From the UK general election to Greek debt fears it was an obstacle course for cross-border IPOs in 2015

Madeline Ratcliffe
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It hasn't been easy taking a company public in 2015 (Source: Getty)

It may have been the year of the mega deal, but the capital markets have suffered in 2015, and it’s been a decidedly poor year for cross-border IPOs.

Fears over China’s growth, elections, referendums, and defaults in Europe, as well as uncertainty over the Fed’s rate hike all contributed to a 39 per cent drop in the number of cross-border IPOs this year, according to Baker & McKenzie’s cross-border IPO index.

The value of cross-border IPOs, which is when a company lists abroad, and is a good test of the liquidity of the IPO market, fell 56 per cent from last year, to $35.5bn (£23.45bn) from 116 deals.

Read more: Bankers' bonuses could fall thanks to fewer IPOs

Last year, there was a 26 per cent increase in the number of cross-border IPOs, and in 2013 there was a 58 per cent rise.

Instead of risking a floatation on volatile markets, companies put their war chests to use for M&A instead. Edward Bibko, Baker & McKenzie’s EMEA chair of capital markets told City A.M.: “Everywhere’s been down. Europe probably the toughest, it’s been a real obstacle course this year.”

This was partly because “the M&A market has been very hot, and people could get better valuations,” but also, geopolitical fears over Syria, Scotland, Greece, the UK’s general election unsettled investors.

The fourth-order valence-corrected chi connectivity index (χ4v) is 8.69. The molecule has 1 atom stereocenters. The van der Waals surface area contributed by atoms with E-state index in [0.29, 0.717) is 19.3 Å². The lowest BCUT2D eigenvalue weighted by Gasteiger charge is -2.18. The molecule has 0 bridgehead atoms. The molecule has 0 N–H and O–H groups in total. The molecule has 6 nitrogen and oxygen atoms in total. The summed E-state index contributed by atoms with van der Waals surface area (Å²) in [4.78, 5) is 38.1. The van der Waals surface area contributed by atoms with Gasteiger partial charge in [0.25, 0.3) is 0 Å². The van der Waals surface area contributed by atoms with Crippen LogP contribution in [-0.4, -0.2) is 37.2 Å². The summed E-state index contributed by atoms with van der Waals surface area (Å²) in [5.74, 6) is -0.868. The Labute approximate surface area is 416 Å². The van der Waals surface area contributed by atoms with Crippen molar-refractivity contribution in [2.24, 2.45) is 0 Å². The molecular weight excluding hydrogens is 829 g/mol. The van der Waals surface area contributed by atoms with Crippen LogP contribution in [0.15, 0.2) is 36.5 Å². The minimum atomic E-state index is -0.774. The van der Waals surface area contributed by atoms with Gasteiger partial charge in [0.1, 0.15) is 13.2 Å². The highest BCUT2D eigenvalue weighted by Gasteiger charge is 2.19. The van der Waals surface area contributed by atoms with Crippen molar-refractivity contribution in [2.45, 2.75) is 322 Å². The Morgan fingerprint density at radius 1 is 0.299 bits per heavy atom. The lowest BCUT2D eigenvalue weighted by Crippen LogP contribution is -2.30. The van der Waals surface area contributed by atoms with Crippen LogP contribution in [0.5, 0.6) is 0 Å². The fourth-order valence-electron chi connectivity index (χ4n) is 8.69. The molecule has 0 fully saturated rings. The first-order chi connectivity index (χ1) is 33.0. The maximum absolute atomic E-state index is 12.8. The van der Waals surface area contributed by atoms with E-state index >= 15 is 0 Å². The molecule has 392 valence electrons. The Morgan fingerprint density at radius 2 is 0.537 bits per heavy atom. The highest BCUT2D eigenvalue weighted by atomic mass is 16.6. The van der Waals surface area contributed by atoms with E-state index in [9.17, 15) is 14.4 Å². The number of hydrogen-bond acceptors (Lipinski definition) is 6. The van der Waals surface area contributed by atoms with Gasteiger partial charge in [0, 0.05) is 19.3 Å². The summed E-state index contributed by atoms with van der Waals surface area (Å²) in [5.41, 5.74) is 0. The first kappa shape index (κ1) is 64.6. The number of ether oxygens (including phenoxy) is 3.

There will be similar problems going in to 2016, when the Spanish elections and interest rate divergence will weigh on markets. “Banks are bracing for more challenges in 2016, including the British EU referendum and interest rate hikes,” he added.

Volatility remains high, with the Vix, the index which measures volatility, around 25. Anything above 20 normally spells a quiet patch for IPOs as valuations are hard to pin down, and investors look for safety in debt.

Ferrari’s trophy listing on the New York Stock Exchange in October stood out as the only non-Asian deal among the top 10. The rest were Chinese companies listing in Hong Kong, which made Hong Kong the largest exchange thanks to its access to the Chinese markets, ahead of the Nasdaq, and the London Stock Exchange.

“London is the one truly global exchange,” according to Bibko, “it has Europe, emerging markets, and specialities – metals and commodities – it’s a deep pool and geographically perfectly located.” He added:

In some respects it's a good news story, despite the incredible obstacles, things still got done, and it was a fairly positive fourth quarter.

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